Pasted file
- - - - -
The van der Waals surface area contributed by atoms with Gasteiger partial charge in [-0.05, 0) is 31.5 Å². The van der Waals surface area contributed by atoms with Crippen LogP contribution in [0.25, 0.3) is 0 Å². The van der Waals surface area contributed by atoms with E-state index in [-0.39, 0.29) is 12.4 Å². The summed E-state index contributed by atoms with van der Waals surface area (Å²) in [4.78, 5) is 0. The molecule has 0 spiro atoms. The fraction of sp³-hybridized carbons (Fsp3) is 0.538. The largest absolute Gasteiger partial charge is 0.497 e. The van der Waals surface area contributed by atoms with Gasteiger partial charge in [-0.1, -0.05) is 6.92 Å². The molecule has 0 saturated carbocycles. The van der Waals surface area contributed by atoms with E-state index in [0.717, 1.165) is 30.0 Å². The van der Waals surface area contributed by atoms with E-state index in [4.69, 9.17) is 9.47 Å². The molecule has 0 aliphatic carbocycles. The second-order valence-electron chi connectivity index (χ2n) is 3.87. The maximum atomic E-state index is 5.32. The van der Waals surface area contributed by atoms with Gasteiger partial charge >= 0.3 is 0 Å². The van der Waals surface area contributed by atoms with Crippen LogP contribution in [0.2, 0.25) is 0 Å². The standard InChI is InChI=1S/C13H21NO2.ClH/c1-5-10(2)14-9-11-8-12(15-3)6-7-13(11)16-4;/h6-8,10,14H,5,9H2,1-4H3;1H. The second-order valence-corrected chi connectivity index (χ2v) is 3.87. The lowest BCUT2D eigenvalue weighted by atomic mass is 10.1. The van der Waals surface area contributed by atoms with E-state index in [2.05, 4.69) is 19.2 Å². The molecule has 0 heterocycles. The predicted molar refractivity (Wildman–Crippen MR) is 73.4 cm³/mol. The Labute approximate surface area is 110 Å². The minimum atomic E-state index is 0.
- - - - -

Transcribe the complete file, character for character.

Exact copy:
The van der Waals surface area contributed by atoms with Gasteiger partial charge in [-0.05, 0) is 31.5 Å². The van der Waals surface area contributed by atoms with Crippen LogP contribution in [0.25, 0.3) is 0 Å². The van der Waals surface area contributed by atoms with E-state index in [-0.39, 0.29) is 12.4 Å². The summed E-state index contributed by atoms with van der Waals surface area (Å²) in [4.78, 5) is 0. The molecule has 0 spiro atoms. The fraction of sp³-hybridized carbons (Fsp3) is 0.538. The largest absolute Gasteiger partial charge is 0.497 e. The van der Waals surface area contributed by atoms with Gasteiger partial charge in [-0.1, -0.05) is 6.92 Å². The molecule has 0 saturated carbocycles. The van der Waals surface area contributed by atoms with E-state index in [0.717, 1.165) is 30.0 Å². The van der Waals surface area contributed by atoms with E-state index in [4.69, 9.17) is 9.47 Å². The molecule has 0 aliphatic carbocycles. The second-order valence-electron chi connectivity index (χ2n) is 3.87. The maximum atomic E-state index is 5.32. The van der Waals surface area contributed by atoms with Gasteiger partial charge >= 0.3 is 0 Å². The van der Waals surface area contributed by atoms with Crippen LogP contribution in [0.2, 0.25) is 0 Å². The standard InChI is InChI=1S/C13H21NO2.ClH/c1-5-10(2)14-9-11-8-12(15-3)6-7-13(11)16-4;/h6-8,10,14H,5,9H2,1-4H3;1H. The second-order valence-corrected chi connectivity index (χ2v) is 3.87. The lowest BCUT2D eigenvalue weighted by atomic mass is 10.1. The van der Waals surface area contributed by atoms with E-state index in [2.05, 4.69) is 19.2 Å². The molecule has 0 heterocycles. The predicted molar refractivity (Wildman–Crippen MR) is 73.4 cm³/mol. The Labute approximate surface area is 110 Å². The minimum atomic E-state index is 0.